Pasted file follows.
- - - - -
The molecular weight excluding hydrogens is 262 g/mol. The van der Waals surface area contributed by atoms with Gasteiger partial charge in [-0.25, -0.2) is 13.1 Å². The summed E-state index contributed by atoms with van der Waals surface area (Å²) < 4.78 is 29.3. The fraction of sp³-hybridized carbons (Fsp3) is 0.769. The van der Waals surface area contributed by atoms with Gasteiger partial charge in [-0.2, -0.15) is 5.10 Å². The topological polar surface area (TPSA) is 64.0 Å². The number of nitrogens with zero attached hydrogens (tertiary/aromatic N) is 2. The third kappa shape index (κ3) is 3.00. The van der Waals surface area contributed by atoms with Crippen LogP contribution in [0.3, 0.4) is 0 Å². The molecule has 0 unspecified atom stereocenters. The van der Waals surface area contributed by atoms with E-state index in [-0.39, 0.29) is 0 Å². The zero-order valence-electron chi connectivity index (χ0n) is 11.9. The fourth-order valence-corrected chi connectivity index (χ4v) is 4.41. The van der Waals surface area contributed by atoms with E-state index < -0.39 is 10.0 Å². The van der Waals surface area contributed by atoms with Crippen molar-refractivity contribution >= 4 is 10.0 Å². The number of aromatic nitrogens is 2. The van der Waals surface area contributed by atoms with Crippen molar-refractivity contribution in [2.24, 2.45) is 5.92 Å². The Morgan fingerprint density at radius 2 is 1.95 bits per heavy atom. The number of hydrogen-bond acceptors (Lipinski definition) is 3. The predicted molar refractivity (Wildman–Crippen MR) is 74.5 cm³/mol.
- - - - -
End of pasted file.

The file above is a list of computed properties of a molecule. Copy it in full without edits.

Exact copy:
The molecular weight excluding hydrogens is 262 g/mol. The van der Waals surface area contributed by atoms with Gasteiger partial charge in [-0.25, -0.2) is 13.1 Å². The summed E-state index contributed by atoms with van der Waals surface area (Å²) < 4.78 is 29.3. The fraction of sp³-hybridized carbons (Fsp3) is 0.769. The van der Waals surface area contributed by atoms with Gasteiger partial charge in [-0.2, -0.15) is 5.10 Å². The topological polar surface area (TPSA) is 64.0 Å². The number of nitrogens with zero attached hydrogens (tertiary/aromatic N) is 2. The third kappa shape index (κ3) is 3.00. The van der Waals surface area contributed by atoms with Crippen LogP contribution in [0.3, 0.4) is 0 Å². The molecule has 0 unspecified atom stereocenters. The van der Waals surface area contributed by atoms with E-state index in [-0.39, 0.29) is 0 Å². The zero-order valence-electron chi connectivity index (χ0n) is 11.9. The fourth-order valence-corrected chi connectivity index (χ4v) is 4.41. The van der Waals surface area contributed by atoms with E-state index < -0.39 is 10.0 Å². The van der Waals surface area contributed by atoms with Crippen molar-refractivity contribution >= 4 is 10.0 Å². The number of aromatic nitrogens is 2. The van der Waals surface area contributed by atoms with Crippen molar-refractivity contribution in [2.24, 2.45) is 5.92 Å². The Morgan fingerprint density at radius 2 is 1.95 bits per heavy atom. The number of hydrogen-bond acceptors (Lipinski definition) is 3. The predicted molar refractivity (Wildman–Crippen MR) is 74.5 cm³/mol.